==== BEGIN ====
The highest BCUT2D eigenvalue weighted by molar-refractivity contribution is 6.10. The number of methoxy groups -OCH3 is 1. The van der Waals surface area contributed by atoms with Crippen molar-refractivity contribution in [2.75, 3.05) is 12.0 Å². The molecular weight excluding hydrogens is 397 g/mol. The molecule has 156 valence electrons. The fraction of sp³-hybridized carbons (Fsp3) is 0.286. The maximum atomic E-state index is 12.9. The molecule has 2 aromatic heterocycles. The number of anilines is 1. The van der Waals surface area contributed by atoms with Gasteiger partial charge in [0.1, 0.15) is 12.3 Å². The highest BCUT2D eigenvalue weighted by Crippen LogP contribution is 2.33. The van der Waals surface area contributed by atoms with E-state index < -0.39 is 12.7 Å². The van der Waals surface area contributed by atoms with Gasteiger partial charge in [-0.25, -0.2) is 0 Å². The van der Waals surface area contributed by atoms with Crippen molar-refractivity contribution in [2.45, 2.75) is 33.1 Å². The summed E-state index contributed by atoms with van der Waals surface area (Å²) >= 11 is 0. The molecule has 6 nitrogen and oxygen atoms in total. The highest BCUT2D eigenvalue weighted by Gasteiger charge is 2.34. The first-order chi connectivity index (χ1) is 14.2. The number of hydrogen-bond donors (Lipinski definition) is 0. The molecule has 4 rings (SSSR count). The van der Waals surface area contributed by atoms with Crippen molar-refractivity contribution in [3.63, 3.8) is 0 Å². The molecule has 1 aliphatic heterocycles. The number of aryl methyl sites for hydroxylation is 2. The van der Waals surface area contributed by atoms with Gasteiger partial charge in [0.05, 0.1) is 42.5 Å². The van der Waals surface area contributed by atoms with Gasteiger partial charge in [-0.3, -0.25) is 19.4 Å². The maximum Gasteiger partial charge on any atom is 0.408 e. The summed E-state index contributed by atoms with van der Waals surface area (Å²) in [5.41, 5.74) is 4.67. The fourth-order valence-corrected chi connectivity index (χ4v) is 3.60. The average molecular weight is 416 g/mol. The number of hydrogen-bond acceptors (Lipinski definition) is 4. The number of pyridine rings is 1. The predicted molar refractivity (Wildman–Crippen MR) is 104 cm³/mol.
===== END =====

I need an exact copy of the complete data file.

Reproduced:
The highest BCUT2D eigenvalue weighted by molar-refractivity contribution is 6.10. The number of methoxy groups -OCH3 is 1. The van der Waals surface area contributed by atoms with Crippen molar-refractivity contribution in [2.75, 3.05) is 12.0 Å². The molecular weight excluding hydrogens is 397 g/mol. The molecule has 156 valence electrons. The fraction of sp³-hybridized carbons (Fsp3) is 0.286. The maximum atomic E-state index is 12.9. The molecule has 2 aromatic heterocycles. The number of anilines is 1. The van der Waals surface area contributed by atoms with Gasteiger partial charge in [0.1, 0.15) is 12.3 Å². The highest BCUT2D eigenvalue weighted by Crippen LogP contribution is 2.33. The van der Waals surface area contributed by atoms with E-state index < -0.39 is 12.7 Å². The van der Waals surface area contributed by atoms with Gasteiger partial charge in [-0.25, -0.2) is 0 Å². The van der Waals surface area contributed by atoms with Crippen molar-refractivity contribution in [2.45, 2.75) is 33.1 Å². The summed E-state index contributed by atoms with van der Waals surface area (Å²) >= 11 is 0. The molecule has 6 nitrogen and oxygen atoms in total. The highest BCUT2D eigenvalue weighted by Gasteiger charge is 2.34. The first-order chi connectivity index (χ1) is 14.2. The number of hydrogen-bond donors (Lipinski definition) is 0. The molecule has 4 rings (SSSR count). The van der Waals surface area contributed by atoms with Crippen molar-refractivity contribution in [3.63, 3.8) is 0 Å². The molecule has 1 aliphatic heterocycles. The number of aryl methyl sites for hydroxylation is 2. The van der Waals surface area contributed by atoms with Gasteiger partial charge in [0.05, 0.1) is 42.5 Å². The van der Waals surface area contributed by atoms with Gasteiger partial charge in [-0.3, -0.25) is 19.4 Å². The maximum Gasteiger partial charge on any atom is 0.408 e. The summed E-state index contributed by atoms with van der Waals surface area (Å²) in [5.41, 5.74) is 4.67. The fourth-order valence-corrected chi connectivity index (χ4v) is 3.60. The average molecular weight is 416 g/mol. The number of hydrogen-bond acceptors (Lipinski definition) is 4. The number of pyridine rings is 1. The predicted molar refractivity (Wildman–Crippen MR) is 104 cm³/mol.